When retirees are well into their 70s, spending often decreases. The Government Accountability Office data shows that people age 75-79 spend 41% less on average than people in their peak spending years (which usually occur in the late 40s).

Spending Pattern

Some suggest that retirement spending is best depicted by a U-shaped graph — It rises, then falls, then increases quickly due to medical expenses.

But in a 2017 study, the investment firm BlackRock found that retiree spending declined very slightly over time. Also, medical expenses only spiked for a small percentage of retirees in the last two years of their lives.2

What’s the best course for you? Your spending pattern will depend on your personal choices as you enter retirement. A carefully designed strategy can help you be prepared and enjoy your retirement years.

 

 

 

 

1. Bureau of Labor Statistics, 2019

2. CBSnews December 26, 2017

The content is developed from sources believed to be providing accurate information. The information in this material is not intended as tax or legal advice. It may not be used for the purpose of avoiding any federal tax penalties. Please consult legal or tax professionals for specific information regarding your individual situation.

Retirement Realities

Expectations vs. Reality

Predicting exactly what your retirement will be like is about as possible as a meteorologist predicting the weather correctly every single time. In fact, few retirees find their financial futures playing out precisely as they assumed. But, understanding some of the more common assumptions about retirement may help you get closer to your goal than most.

Do Retirees Actually “Outlive” Their Money?

Generations ago, as people retired, many did live in dire straits, sometimes “down to their last dime,” which lead to the creation of Social Security. Today, Social Security is still around and a common supplement to one’s retirement strategy. True, health crises can sometimes impoverish retirees, but working with a financial professional may even help you prepare for this hard-to-anticipate cost.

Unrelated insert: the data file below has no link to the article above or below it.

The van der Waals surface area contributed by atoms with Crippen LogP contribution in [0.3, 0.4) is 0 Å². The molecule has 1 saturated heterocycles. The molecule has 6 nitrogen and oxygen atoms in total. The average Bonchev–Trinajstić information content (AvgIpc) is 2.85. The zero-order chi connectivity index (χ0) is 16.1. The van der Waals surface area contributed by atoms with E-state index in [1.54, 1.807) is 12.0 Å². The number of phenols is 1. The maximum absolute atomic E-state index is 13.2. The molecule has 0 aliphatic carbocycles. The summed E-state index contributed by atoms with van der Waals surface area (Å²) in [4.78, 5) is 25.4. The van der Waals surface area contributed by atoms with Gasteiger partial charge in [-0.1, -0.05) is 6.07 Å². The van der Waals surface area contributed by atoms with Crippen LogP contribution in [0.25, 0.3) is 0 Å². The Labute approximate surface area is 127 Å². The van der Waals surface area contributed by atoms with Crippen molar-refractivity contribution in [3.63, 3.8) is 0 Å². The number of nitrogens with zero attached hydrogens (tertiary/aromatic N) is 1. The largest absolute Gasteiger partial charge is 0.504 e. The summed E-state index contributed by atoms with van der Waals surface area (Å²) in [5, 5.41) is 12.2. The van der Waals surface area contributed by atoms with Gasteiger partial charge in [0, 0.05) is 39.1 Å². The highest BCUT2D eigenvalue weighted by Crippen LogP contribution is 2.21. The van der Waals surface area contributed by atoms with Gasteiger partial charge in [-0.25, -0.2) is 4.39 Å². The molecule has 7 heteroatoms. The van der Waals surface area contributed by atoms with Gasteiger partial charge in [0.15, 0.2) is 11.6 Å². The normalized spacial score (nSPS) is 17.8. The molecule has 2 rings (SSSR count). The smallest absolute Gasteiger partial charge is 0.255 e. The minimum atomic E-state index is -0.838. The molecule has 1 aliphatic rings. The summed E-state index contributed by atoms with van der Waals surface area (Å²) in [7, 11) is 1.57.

Retiring on 70-80% of Your End Salary May Not Be Feasible

A quick internet search reveals all sorts of sources instructing new retirees should strive to retire on 70-80% of their end salary, but it can be a tough one to achieve.

Most new retirees often want to travel, explore new pursuits, learn some hobbies, and finally get around to those things they had put off when they were too busy with work. So, in the first few years, some may spend roughly as much as they did before retirement.

For many retirees, median household spending increases on the way to a retirement transition. But, with a smart financial strategy, the annual median household spending in retirement tends to decline gradually after age 60 and begins to plateau when people reach their early eighties.1

Practice Makes Perfect, Even in Retirement

On average, households headed by those older than 65 spend 25% less annually than younger households (a difference of more than $15,000). While health care spending increases in retirement, other household costs decline, particularly transportation and housing expenses.2

Retirement May Arrive Earlier Than Expected

Most people retire closer to age 60 than age 70. Believe it or not, the average retirement age in this country is 61. That means you could find yourself claiming Social Security earlier than you planned, if only to avert drawing down your retirement savings too quickly.3

Living the Life You Want

In general, American retirees seem to have it pretty good. A recent survey found that 47% of American retirees feel that the time they put in before retirement allowed them to enjoy the same standard of living they had while working.4

Remain Flexible in Retirement

Your retirement may differ slightly or even greatly from the retirement you have imagined. Fortunately, it may be possible to create a flexible retirement strategy with the help of a financial professional. It’s never too late to start!

 

 

1. JP Morgan, 2019

2.Yahoo Finance, 2018

3. Gallup, 2018

4. Forbes, 2019

The content is developed from sources believed to be providing accurate information. The information in this material is not intended as tax or legal advice. It may not be used for the purpose of avoiding any federal tax penalties. Please consult legal or tax professionals for specific information regarding your individual situation.

What Will Your Mortgage Look Like in Retirement?

Anyone who has gone through the process of mapping out their retirement knows there can be a lot to keep in mind. Saving, investing, anticipating medical costs, and making sure you have enough tucked away for years to come is just the start. One question many people overlook is: “Should I pay off my mortgage before I retire?” The answer is more complicated than you may think.